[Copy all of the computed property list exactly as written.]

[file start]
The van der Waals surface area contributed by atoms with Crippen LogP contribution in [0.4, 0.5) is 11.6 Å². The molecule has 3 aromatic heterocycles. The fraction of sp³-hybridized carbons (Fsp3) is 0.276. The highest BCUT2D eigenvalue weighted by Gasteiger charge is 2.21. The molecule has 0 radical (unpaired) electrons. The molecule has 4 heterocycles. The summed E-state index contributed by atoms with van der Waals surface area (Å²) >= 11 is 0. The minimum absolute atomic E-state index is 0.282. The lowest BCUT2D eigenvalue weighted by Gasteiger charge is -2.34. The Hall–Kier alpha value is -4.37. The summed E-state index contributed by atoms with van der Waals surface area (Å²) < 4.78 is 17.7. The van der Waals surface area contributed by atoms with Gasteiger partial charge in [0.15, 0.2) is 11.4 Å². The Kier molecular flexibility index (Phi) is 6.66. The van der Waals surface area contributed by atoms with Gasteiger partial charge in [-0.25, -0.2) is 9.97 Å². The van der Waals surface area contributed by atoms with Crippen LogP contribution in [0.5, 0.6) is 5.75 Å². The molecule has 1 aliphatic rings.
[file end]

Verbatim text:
The van der Waals surface area contributed by atoms with Crippen LogP contribution in [0.4, 0.5) is 11.6 Å². The molecule has 3 aromatic heterocycles. The fraction of sp³-hybridized carbons (Fsp3) is 0.276. The highest BCUT2D eigenvalue weighted by Gasteiger charge is 2.21. The molecule has 0 radical (unpaired) electrons. The molecule has 4 heterocycles. The summed E-state index contributed by atoms with van der Waals surface area (Å²) >= 11 is 0. The minimum absolute atomic E-state index is 0.282. The lowest BCUT2D eigenvalue weighted by Gasteiger charge is -2.34. The Hall–Kier alpha value is -4.37. The summed E-state index contributed by atoms with van der Waals surface area (Å²) < 4.78 is 17.7. The van der Waals surface area contributed by atoms with Gasteiger partial charge in [0.15, 0.2) is 11.4 Å². The Kier molecular flexibility index (Phi) is 6.66. The van der Waals surface area contributed by atoms with Gasteiger partial charge in [-0.25, -0.2) is 9.97 Å². The van der Waals surface area contributed by atoms with Crippen LogP contribution in [0.5, 0.6) is 5.75 Å². The molecule has 1 aliphatic rings.